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Blood-brain barrier disruption with low-intensity pulsed ultrasound for the treatment of pediatric brain tumors: a review and perspectives

Abstract

Introduction: Opening of the blood-brain barrier (BBB) by pulsed low intensity ultrasound has been developed during the last decade and is now recognized as a safe technique to transiently and repeatedly open the BBB. This non- or minimally invasive technique allows for a targeted and uniform dispersal of a wide range of therapeutic substances throughout the brain, including immune cells and antibodies.

Methods: In this review article, we summarize pre-clinical studies that have used BBB-opening by pulsed low intensity ultrasound to enhance the delivery of immune therapeutics and effector cell populations, as well as several recent clinical studies that have been initiated. Based on this analysis, we propose immune therapeutic strategies that are most likely to benefit from this strategy. The literature review and trial data research were performed using Medline/Pubmed databases and clinical trial registry www.clinicaltrials.gov . The reference lists of all included articles were searched for additional studies.

Results: A wide range of immune therapeutic agents, including small molecular weight drugs, antibodies or NK cells, have been safely and efficiently delivered to the brain with pulsed low intensity ultrasound in preclinical models, and both tumor control and increased survival have been demonstrated in different types of brain tumor models in rodents. Ultrasound-induced BBB disruption may also stimulate innate and cellular immune responses.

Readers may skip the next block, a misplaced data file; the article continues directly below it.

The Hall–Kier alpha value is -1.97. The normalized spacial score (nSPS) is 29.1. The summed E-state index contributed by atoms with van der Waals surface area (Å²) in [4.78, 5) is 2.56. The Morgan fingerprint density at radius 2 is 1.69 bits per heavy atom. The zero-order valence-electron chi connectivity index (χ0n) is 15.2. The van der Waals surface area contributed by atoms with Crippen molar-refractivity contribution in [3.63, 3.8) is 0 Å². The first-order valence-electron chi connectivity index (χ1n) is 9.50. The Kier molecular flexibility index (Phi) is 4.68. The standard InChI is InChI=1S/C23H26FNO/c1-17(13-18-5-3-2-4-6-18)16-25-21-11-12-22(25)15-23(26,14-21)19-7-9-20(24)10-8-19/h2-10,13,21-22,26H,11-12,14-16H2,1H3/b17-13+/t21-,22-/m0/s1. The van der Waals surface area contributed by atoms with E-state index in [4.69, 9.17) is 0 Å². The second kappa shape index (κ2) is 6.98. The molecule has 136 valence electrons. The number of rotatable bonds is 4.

Conclusions: Ultrasound BBB opening has just recently entered clinical trials with encouraging results, and the association of this strategy with immune therapeutics creates a new field of brain tumor treatment.

Keywords: Blood–brain barrier; Drug delivery; Immunotherapy; Low intensity pulsed ultrasound.

 

The blood-brain barrier (BBB) limits the efficacy of drug therapies for glioblastoma (GBM). Preclinical data indicate that low-intensity pulsed ultrasound (LIPU) can transiently disrupt the BBB and increase intracerebral drug concentrations.

Patients and methods:

A first-in-man, single-arm, single-center trial (NCT02253212) was initiated to investigate the transient disruption of the BBB in patients with recurrent GBM. Patients were implanted with a 1-MHz, 11.5-mm diameter cranial ultrasound device (SonoCloud-1, CarThera). The device was activated monthly to transiently disrupt the BBB before intravenous carboplatin chemotherapy.

Results:

Between 2014 and 2016, 21 patients were registered for the study and implanted with the SonoCloud-1; 19 patients received at least one sonication. In 65 ultrasound sessions, BBB disruption was visible on T1w MRI for 52 sonications. Treatment-related adverse events observed were transient and manageable: a transient edema at H1 and at D15. No carboplatin-related neurotoxicity was observed. Patients with no or poor BBB disruption (n = 8) visible on MRI had a median progression-free survival (PFS) of 2.73 months, and a median overall survival (OS) of 8.64 months. Patients with clear BBB disruption (n = 11) had a median PFS of 4.11 months, and a median OS of 12.94 months.

Conclusions:

SonoCloud-1 treatments were well tolerated and may increase the effectiveness of systemic drug therapies, such as carboplatin, in the brain without inducing neurotoxicity.See related commentary by Sonabend and Stupp, p. 3750.

©2019 American Association for Cancer Research.